These orders are more likely to be problematic than orders from the public, with the purchaser claiming non delivery or not as described, of course the purchaser has never seen the book and as many items are not of high value and sent untracked, this can mean that we are later forced to refund the purchase price.

    I have no complaint with booksellers buying from us when they do not ask us to drop ship, and we get a fair few orders from these. For sure some people do not want to scour the web themselves for books and so ask a dealer to source copies for them, especially if they are looking for a number of titles; or the bookseller has simply spotted an opportunity to make money on a title, every seller has to source stock to sell and these sellers just happen to use the Internet to do so.

    Sussex Used Books (UK)

  16. Wish I had known about this and the list before making the HUGE mistake of making a purchase from one of these sellers on Amazon! The seller was Wisepenny Books, who swindle more than just through the means of bookjacking. I bought a $190 textbook from them on the first day of my college class, and 4 days later it still hadn’t shipped. I contacted them telling them I needed the book ASAP for a class or I would cancel, and they didn’t respond for 3 days. Messaged them on the 3rd day saying I was canceling the order since I bought the book elsewhere and hadn’t received a response and the book hadnt shipped before then. According to USPS tracking they shipped my book literally 30 minutes after my email. They lied and said that they had shipped the book before they got my message. I received the book, and sent it back since it had been their mistake of sending a book that they had seen was cancelled. They returned most of my money but they charged me a ~~$40~~ restocking fee and didnt pay the $13 of return shipping back. Although their return policy said that the restocking fee only applied to books that were returned if the problem with the book was not the fault of the seller! They also claimed the book was no longer “New” so it could not be sold as such even though I hadn’t even opened the book from it’s packaging. To get my $40 back I spent 12+ hours over the span of 25 days calling Amazon customer service who are completely incapable of taking action against sellers who clearly are swindling their customers like this. I sent them several messages they didn’t bother responding to, and would only respond if Amazon forced them to reply to me. I’ve also been constantly checking their order rating by customers, and 99% of the bad reviews get taken down by the seller within a day or two. NEVER make the same mistake that I did and buy from Wisepenny, who I’m sure isn’t the only bookjacker who also leeches off of people’s hard earned money (some of whom who is struggling to get by like my family and I) through Amazon’s “we don’t have control over the actions of third party sellers, so sorry we can’t do anything,” policy.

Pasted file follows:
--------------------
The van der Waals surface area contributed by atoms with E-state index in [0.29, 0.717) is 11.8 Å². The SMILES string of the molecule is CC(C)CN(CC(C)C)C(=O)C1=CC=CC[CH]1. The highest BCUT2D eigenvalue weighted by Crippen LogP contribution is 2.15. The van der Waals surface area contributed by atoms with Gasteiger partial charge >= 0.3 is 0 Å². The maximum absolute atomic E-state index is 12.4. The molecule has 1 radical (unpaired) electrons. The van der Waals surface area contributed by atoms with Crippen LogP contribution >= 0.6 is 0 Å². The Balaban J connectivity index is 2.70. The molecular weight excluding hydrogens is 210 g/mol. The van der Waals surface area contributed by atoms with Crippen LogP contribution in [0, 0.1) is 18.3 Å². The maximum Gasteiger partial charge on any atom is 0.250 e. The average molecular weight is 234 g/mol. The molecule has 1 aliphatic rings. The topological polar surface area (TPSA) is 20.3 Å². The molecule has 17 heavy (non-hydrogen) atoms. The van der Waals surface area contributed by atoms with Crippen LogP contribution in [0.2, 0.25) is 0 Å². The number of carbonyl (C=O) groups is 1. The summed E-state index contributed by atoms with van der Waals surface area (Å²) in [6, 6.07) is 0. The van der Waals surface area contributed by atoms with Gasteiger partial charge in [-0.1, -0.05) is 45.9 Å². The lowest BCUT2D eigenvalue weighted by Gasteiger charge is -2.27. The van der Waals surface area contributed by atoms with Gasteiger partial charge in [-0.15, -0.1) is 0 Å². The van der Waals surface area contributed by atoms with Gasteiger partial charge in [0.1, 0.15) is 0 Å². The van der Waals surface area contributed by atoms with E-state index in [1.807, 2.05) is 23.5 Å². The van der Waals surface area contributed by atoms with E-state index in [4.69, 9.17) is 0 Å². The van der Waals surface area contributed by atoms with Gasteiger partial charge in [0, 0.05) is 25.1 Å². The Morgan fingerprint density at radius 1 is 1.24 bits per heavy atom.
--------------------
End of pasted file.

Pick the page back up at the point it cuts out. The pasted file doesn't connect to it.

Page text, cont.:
17. KELINDO out of Japan – just listed our book, for $34.99 and we are listing for $9.99 – we called Amazon – and were told to fill out paperwork and got a bunch of crap to deal with. It’s like the new version of Identity Theft. Has anyone find a way to deal with this???

    • Hey, they gave you the option of filling out paperwork? You’re ahead of me, then… F*ck Jeff Bezos sideways with a CACTUS! *grrr*

  18. I believe i have recently become a victim of book jackers; and i want to warn others of this unethical practice. Here is what happens.

    – You are looking for a rare book
    – You at last find it
    – The price seems inflated but you pay (say cost new 10 dollars, but you pay 40 for a very good condition used copy)
    – The order is confirmed by the marketplace, but the market place seller has 72 hours to confirm or reject the order
    – Market place seller robot picks up sale. Price is multipled by 2, 3, 4 (say 3); book is sold to you, but remains advertised on market place, now at 120 Dollars
    – Second buyer spots rare book, buys 120 Dollars
    – Market place seller robotics picks up sale. Price doubled to 240 dollars (book already sold twice)
    _ Market place seller picks up sale. Price increased 50 percent; becomes 360 Dollars
    – Book does not sell within 48 hours
    – Book sold to buyer who paid 240 Dollars. First buyer @ 20 and 120 Dollars receive order cancelled emails.